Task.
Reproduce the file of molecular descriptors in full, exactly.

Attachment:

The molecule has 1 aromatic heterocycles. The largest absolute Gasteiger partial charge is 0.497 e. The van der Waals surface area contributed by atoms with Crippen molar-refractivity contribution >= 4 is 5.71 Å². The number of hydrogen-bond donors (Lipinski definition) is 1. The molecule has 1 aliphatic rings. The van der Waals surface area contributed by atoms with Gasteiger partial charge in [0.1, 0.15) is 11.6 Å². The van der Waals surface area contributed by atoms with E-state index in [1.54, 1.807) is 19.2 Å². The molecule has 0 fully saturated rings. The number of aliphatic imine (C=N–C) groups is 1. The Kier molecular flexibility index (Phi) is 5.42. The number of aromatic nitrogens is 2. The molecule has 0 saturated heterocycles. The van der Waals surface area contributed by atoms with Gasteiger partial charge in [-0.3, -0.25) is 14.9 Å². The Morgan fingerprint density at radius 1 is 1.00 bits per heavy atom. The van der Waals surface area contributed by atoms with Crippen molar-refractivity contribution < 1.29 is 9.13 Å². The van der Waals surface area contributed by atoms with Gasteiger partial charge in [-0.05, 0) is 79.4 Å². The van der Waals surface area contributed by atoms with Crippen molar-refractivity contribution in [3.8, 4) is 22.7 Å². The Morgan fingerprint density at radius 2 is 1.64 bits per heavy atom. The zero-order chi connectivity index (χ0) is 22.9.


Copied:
The molecule has 1 aromatic heterocycles. The largest absolute Gasteiger partial charge is 0.497 e. The van der Waals surface area contributed by atoms with Crippen molar-refractivity contribution >= 4 is 5.71 Å². The number of hydrogen-bond donors (Lipinski definition) is 1. The molecule has 1 aliphatic rings. The van der Waals surface area contributed by atoms with Gasteiger partial charge in [0.1, 0.15) is 11.6 Å². The van der Waals surface area contributed by atoms with E-state index in [1.54, 1.807) is 19.2 Å². The molecule has 0 fully saturated rings. The number of aliphatic imine (C=N–C) groups is 1. The Kier molecular flexibility index (Phi) is 5.42. The number of aromatic nitrogens is 2. The molecule has 0 saturated heterocycles. The van der Waals surface area contributed by atoms with Gasteiger partial charge in [-0.3, -0.25) is 14.9 Å². The Morgan fingerprint density at radius 1 is 1.00 bits per heavy atom. The van der Waals surface area contributed by atoms with Crippen molar-refractivity contribution < 1.29 is 9.13 Å². The van der Waals surface area contributed by atoms with Gasteiger partial charge in [-0.05, 0) is 79.4 Å². The van der Waals surface area contributed by atoms with Crippen molar-refractivity contribution in [3.8, 4) is 22.7 Å². The Morgan fingerprint density at radius 2 is 1.64 bits per heavy atom. The zero-order chi connectivity index (χ0) is 22.9.